The Board of Directors represents the membership of the organization. The board sets in place policies, procedures, values and long-term planning to meet the mission of the organization. The board does this through a governance structure or model. The structure a board decides to implement will dictate not only the policies of the organization but also such things as the relationship between staff and the board, and the role and use of committees.
While it is the board's responsibility to determine the governance structure, activities of the organization are carried out by board members, staff, and committees. There is no single right structure for all non-profit organizations, and it may be necessary to change models over time. What can often dictate how a board chooses to govern is the experience of board members and staff, past experiences within an organization, how the organization wants to deliver its programs and services, and how the board views power and authority within the organization.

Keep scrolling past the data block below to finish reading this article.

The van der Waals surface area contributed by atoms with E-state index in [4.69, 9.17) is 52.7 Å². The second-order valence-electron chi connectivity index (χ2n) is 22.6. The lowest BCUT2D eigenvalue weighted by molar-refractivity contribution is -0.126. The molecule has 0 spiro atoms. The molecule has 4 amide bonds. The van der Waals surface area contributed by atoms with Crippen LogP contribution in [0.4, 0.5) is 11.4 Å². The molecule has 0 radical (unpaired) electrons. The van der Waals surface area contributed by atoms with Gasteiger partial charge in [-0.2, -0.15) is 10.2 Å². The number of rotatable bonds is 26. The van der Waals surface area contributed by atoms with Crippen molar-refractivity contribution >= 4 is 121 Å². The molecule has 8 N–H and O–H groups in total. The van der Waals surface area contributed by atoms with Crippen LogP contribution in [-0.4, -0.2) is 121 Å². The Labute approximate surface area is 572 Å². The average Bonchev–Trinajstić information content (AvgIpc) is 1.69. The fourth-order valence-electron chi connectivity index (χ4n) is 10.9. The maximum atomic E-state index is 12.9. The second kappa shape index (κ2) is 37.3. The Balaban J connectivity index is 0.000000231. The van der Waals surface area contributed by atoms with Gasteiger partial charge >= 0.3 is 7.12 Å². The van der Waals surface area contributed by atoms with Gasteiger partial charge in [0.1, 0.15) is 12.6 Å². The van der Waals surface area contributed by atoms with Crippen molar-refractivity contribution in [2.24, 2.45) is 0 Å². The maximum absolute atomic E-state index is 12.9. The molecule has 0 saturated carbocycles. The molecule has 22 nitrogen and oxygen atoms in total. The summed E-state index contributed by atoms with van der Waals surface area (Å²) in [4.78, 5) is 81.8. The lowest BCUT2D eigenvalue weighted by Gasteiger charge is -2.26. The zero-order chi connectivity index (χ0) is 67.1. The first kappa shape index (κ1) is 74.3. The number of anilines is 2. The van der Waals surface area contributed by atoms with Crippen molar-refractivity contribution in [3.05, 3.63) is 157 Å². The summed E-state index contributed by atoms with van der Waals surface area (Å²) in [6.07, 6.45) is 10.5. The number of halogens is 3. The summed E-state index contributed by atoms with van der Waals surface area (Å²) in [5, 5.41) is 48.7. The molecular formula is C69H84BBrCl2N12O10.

The activity provided at the end of this section takes boards through an exercise to help them decide which governance structure is best suited to their organization, but the United Way's online board development resource suggests boards look at these three questions when deciding on a governance model:
- Which decisions does the board want to make and which does it want to delegate?
- How much involvement does the board want to have in the operations of the organization?
- How will the reporting relationship between the board and the staff be defined and communicated?
Chris Benninger, a board member of Community Literacy of Ontario and Executive Director of a community-based literacy organization in Ontario, talks about her board's decision to explore different governing styles after years of operating as a working board. Her experience is shared in a brief video clip available for viewing at www.youtube.com/watch?v=rNhDBnFgFnM.